NGS Student has Immediate Success with Mother’s Pensions!

NGS Student has Immediate Success with Mother’s Pensions!

At this year’s National Genealogical Society’s Annual Conference 2014 in Richmond, Virginia, I presented the Newly Discovered Records of the Poor: Rich records of the indigent and down-trodden. I was excited to be speaking on the value of these 20th century records which were born of a progressive social program called Mothers’ Pensions. These little known “pensions” share a name with well-known records genealogists have used for years that stem from a mother’s lost financial support of a son who was a former Civil War soldier. These records are not in any way affiliated with each other in any manner but they are very similar in the vast amounts of genealogical information they hold. Actually the modern records can be more densely packed with richer information than the latter.

Mothers’ Pensions grew out of progressive social movements that were sweeping the world in the late 19th and early 20th centuries. The issues of the poor were being dealt with globally. This program was the United States answer to assisting the less fortunate. These pensions were a joint federal, state, and county program designed to keep families together, allow children to stay in school, and help mothers who were trying to raise their family without a spouse’s assistance.

At the federal level the Department of Labor administered the program through their newly formed division called the Children’s Bureau. All 48 states eventually passed legislation to enact programs. South Carolina and Georgia waited until 1937 to adopt legislation. When the Social Security Act passed in 1935 the Social Security Administration took over the program and renamed it Aid to Dependent Children. Sadly the South Carolina and Georgia programs were very short lived.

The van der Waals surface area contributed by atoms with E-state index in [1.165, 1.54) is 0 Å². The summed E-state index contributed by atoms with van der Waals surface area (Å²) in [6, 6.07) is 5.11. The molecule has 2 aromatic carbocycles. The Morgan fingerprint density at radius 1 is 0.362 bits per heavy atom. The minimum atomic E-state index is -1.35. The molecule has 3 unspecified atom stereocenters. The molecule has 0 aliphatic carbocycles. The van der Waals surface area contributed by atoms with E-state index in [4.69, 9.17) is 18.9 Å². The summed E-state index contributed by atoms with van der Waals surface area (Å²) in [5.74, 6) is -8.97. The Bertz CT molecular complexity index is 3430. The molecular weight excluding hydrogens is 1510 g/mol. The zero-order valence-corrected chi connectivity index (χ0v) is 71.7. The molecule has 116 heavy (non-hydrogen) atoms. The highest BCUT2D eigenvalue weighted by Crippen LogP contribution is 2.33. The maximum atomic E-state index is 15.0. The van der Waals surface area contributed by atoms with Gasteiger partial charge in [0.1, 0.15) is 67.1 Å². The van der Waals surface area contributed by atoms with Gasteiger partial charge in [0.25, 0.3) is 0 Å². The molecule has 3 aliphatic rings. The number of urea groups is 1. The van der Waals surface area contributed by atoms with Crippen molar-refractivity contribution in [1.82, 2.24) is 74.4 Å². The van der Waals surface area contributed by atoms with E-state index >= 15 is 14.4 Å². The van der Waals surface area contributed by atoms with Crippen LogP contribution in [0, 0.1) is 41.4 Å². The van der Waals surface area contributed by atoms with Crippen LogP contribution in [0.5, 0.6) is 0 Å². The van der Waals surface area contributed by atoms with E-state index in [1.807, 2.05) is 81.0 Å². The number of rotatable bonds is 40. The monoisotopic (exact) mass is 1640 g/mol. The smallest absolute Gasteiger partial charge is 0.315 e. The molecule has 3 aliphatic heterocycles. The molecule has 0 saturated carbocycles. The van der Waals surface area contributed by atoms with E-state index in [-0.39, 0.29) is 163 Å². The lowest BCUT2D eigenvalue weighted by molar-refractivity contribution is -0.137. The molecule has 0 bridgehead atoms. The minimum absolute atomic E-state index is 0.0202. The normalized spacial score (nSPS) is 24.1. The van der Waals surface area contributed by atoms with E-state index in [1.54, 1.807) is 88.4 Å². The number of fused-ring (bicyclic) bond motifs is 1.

The presentation stressed the importance of knowing the laws that created these records. The laws and statues provide clues to which agencies administered the program, what courts heard the cases, who created records, and where the records were kept. Once a researcher understands the processes in a specific state, they will know where to look for the records.

At the end of the presentation students were encouraged to go out and find their very own Mothers’ Pension for one of their family members. Sabrina Peterson was in the audience. She remembered reading stories in the diaries of her great grandmother about being on public assistance. Primed with this new information, she immediately jumped on a computer in the vendor hall. Her great grandmother was from Chelan County Washington and it just so happened that these records are online. These records are not indexed so it took a little effort but within 15 minutes Sabrina had found the court order granting a pension to her great grandmother.

It was so rewarding for me to personally witness a student having immediate success with these awesome records. Sabrina took the information she learned in the class and struck gold on her first foray into the records. What she found was the court order granting her great grandmother aid. It contains all of the information needed to find the application file including the investigator’s report.

Some words of warning and encouragement though, these records can be very difficult to find. Sabrina’s results are not typical. I spent an entire day in the Library of Virginia searching for Virginia’s Mothers’ Pensions. Not a single archivist had ever heard of the program or the records. I did find some old inventories of Virginia records compiled by the WPA in the late 1930s. Only one archivist had ever looked at the inventories and it was through him that we were able to identify some minute books that were a treasure trove of information about the beginnings of the program in Virginia, its administration, and the transition of the program to the Social Security Administration. I am hot on the trail of the records and case files in Virginia but as I always say, “Genealogy is not easy.” Good luck and happy hunting your elusive ancestors.

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